It works is by sending all the data through an HTTPS request, which is basically URL that is read by GA. This HTTPS request is made up by all the data parameters (which can be related to transactions, users or products) that are relevant for your business (separated by the ampersand sign) (See parameter reference guide). All the data parameters should be collected in GA using custom/built-in dimensions/metrics. An essential part for the Measurement Protocol to make sense is to have a unique key that matches all the records from the sources transferring the data and the GA account records.

Both features have different benefits and drawbacks. For instance, data import may be used for a more one-kind of upload, due to the need for file creation. However, the decision to choose one or the other is entirely dependent on the needs of the business.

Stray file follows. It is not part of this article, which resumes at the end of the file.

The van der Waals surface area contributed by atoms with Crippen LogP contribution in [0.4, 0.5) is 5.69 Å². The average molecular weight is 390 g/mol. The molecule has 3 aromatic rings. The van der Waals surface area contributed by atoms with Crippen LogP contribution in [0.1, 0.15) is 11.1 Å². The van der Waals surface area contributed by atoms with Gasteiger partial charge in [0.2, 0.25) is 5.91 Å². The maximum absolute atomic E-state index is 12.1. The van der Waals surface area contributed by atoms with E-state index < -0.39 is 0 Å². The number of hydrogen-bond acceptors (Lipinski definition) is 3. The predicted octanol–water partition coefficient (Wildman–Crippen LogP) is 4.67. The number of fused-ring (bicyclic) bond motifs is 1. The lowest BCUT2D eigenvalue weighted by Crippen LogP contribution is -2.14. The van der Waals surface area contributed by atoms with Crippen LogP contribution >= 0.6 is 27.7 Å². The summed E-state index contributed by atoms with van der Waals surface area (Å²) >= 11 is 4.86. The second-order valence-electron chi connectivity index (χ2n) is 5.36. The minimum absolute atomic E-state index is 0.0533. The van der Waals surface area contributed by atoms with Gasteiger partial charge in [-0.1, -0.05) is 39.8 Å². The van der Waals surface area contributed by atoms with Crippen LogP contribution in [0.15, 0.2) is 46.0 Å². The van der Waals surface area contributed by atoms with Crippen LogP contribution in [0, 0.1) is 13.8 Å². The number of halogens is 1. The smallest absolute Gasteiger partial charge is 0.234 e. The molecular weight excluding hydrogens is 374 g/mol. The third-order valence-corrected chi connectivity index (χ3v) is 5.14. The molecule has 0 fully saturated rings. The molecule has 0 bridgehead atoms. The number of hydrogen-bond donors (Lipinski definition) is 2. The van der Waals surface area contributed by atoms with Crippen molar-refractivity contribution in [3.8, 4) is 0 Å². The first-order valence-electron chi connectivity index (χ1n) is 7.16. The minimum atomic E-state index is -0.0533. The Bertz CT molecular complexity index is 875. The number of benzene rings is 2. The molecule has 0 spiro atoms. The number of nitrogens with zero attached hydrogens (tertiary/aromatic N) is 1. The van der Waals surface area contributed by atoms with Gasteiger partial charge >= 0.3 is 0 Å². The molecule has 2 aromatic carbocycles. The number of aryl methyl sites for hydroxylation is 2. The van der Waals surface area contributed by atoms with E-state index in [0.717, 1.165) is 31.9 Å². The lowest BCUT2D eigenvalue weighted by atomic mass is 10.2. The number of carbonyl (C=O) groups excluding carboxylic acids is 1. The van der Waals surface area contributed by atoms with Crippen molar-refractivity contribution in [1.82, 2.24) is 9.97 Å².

4 Tips to bear in mind for deploying these tools in Google Analytics

  1. Map out the architecture of how the different data in your business is going to be connected as planning is essential.
  2. Choose a unique key field to match the data form the external data source to the data in GA. In the case of Measurement Protocol it will be client Id
  3. Measurement Protocol is a tool sometimes used by ghost spammers to generate fake traffic associated to your GA account. They do this without actually visiting your website. It’s important to put mechanisms in place to control for this. More info the Moz Blog post about Ghost Spamming in GA.